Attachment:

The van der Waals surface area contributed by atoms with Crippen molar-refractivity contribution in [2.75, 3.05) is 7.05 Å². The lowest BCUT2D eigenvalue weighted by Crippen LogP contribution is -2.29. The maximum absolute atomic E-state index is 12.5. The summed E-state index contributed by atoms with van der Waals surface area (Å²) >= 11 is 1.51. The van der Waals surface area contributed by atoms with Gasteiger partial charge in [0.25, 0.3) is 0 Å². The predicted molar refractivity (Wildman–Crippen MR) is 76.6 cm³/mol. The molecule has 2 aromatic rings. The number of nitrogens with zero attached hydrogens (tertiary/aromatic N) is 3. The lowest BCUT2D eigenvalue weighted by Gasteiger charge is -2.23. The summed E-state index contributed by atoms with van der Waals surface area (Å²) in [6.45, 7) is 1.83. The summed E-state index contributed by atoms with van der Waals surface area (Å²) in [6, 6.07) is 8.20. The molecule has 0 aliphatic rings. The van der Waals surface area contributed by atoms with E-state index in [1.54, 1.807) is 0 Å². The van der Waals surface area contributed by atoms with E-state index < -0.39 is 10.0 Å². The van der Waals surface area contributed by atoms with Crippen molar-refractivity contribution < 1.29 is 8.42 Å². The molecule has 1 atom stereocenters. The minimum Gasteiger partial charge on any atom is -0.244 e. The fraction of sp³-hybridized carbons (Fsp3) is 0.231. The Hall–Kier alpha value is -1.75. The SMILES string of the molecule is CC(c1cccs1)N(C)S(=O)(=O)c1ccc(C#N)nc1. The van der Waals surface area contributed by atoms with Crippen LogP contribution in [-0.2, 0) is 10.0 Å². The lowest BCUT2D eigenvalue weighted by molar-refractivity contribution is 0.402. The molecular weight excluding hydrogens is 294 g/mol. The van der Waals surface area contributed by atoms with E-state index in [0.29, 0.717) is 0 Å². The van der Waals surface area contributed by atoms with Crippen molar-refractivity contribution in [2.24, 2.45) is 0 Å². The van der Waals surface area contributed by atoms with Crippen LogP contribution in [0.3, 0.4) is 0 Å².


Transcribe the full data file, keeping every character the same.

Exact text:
The van der Waals surface area contributed by atoms with Crippen molar-refractivity contribution in [2.75, 3.05) is 7.05 Å². The lowest BCUT2D eigenvalue weighted by Crippen LogP contribution is -2.29. The maximum absolute atomic E-state index is 12.5. The summed E-state index contributed by atoms with van der Waals surface area (Å²) >= 11 is 1.51. The van der Waals surface area contributed by atoms with Gasteiger partial charge in [0.25, 0.3) is 0 Å². The predicted molar refractivity (Wildman–Crippen MR) is 76.6 cm³/mol. The molecule has 2 aromatic rings. The number of nitrogens with zero attached hydrogens (tertiary/aromatic N) is 3. The lowest BCUT2D eigenvalue weighted by Gasteiger charge is -2.23. The summed E-state index contributed by atoms with van der Waals surface area (Å²) in [6.45, 7) is 1.83. The summed E-state index contributed by atoms with van der Waals surface area (Å²) in [6, 6.07) is 8.20. The molecule has 0 aliphatic rings. The van der Waals surface area contributed by atoms with E-state index in [1.54, 1.807) is 0 Å². The van der Waals surface area contributed by atoms with E-state index < -0.39 is 10.0 Å². The van der Waals surface area contributed by atoms with Crippen molar-refractivity contribution < 1.29 is 8.42 Å². The molecule has 1 atom stereocenters. The minimum Gasteiger partial charge on any atom is -0.244 e. The fraction of sp³-hybridized carbons (Fsp3) is 0.231. The Hall–Kier alpha value is -1.75. The SMILES string of the molecule is CC(c1cccs1)N(C)S(=O)(=O)c1ccc(C#N)nc1. The van der Waals surface area contributed by atoms with Crippen LogP contribution in [-0.2, 0) is 10.0 Å². The lowest BCUT2D eigenvalue weighted by molar-refractivity contribution is 0.402. The molecular weight excluding hydrogens is 294 g/mol. The van der Waals surface area contributed by atoms with E-state index in [0.29, 0.717) is 0 Å². The van der Waals surface area contributed by atoms with Crippen molar-refractivity contribution in [2.24, 2.45) is 0 Å². The van der Waals surface area contributed by atoms with Crippen LogP contribution in [0.3, 0.4) is 0 Å².